By now you're probably familiar with at least some of the many psychological benefits of urban greenery. Parks, trees, and other forms of nature evidently possess the power to refresh tired minds and improve moods; they've also been associated with better mental health more broadly. This robust line of evidence suggests that city trees serve as leafy happiness ninjas, defending our brains against the stressors of urban life.
All of which is necessary background to make the findings of a new report in the journal Landscape and Urban Planning more palatable: Londoners who live near more street trees get prescribed fewer antidepressants. The largely U.K.-based research team—which includes some of the field's leading scholars—report that this association held true even when controlling for other local variables like socioeconomic status. They conclude (san citations):
Our analysis indicates that boroughs of London with a higher density of street trees tend to have lower antidepressant prescription rates. This effect remains after controlling for potential confounders and allowing for the influence of unmeasured area effects. These findings complement previous research suggesting the benefits of street greenery for mental health.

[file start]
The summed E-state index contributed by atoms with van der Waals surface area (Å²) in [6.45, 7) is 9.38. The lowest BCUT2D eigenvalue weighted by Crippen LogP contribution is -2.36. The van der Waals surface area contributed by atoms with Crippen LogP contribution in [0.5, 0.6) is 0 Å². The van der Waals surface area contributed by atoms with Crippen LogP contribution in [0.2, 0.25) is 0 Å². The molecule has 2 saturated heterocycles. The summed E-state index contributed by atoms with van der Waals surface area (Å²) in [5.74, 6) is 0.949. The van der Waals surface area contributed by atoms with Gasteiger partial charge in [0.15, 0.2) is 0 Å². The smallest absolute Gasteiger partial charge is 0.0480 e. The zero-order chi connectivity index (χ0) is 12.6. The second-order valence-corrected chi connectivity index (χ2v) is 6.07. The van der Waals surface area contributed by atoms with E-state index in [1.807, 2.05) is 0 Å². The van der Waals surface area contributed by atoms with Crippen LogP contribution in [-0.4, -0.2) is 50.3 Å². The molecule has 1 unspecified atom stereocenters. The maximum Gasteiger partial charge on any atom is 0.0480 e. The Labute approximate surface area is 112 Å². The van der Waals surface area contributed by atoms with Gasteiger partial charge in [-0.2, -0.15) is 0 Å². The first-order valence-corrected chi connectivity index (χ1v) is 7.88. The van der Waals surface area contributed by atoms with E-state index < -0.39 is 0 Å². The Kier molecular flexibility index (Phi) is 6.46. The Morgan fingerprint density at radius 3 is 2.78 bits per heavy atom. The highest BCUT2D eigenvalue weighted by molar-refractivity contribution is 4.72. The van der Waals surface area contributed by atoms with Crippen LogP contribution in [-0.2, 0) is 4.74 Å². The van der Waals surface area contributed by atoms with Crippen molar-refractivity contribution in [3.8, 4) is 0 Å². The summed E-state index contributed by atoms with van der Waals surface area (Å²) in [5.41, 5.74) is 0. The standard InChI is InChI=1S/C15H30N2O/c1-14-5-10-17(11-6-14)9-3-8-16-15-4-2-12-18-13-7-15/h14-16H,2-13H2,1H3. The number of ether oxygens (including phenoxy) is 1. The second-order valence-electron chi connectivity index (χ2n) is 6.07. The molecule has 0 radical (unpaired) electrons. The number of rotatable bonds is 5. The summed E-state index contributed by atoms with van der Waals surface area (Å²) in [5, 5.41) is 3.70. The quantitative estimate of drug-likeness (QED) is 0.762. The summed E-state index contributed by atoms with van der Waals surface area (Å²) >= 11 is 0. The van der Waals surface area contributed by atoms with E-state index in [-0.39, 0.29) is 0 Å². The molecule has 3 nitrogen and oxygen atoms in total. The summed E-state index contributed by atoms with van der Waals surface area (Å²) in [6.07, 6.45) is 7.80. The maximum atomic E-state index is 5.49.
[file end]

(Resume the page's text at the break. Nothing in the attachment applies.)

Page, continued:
The study methods were straightforward: Researchers gathered data on antidepressant prescriptions across London in 2009-2010 and paired that with data on street trees in the same area. (They specifically focused on street trees as opposed to public parks, which suggests that their findings might even under-emphasize the effects of urban nature.) The research team also looked at other variables often associated with health outcomes, such as socioeconomic status, unemployment, smoking, and age.
The numbers revealed an average of 40 trees per kilometer across the boroughs of London, with antidepressant prescriptions ranging from about 358 to 578 per 1,000 people. But the places with higher tree densities had lower prescription rates: For every additional tree per kilometer of street, the researchers found 1.38 fewer prescriptions in the population. The link held true—if slightly weaker, down to 1.18 prescriptions—when they took the other variables into account.
Though the findings fit with previous research on nature's health benefits, the new study can't conclude that London trees directly caused the prescription trends. Plenty of other factors no doubt come into play. Streets with more trees might be generally more pleasant to live on, encourage physical activity, or reflect strong community ties—all of which could boost health and well-being. It's also possible that healthier people move to tree-lined streets in the first place.
Still, for cities weighing the pros and cons of public planting programs, it's one more data point in the plus column.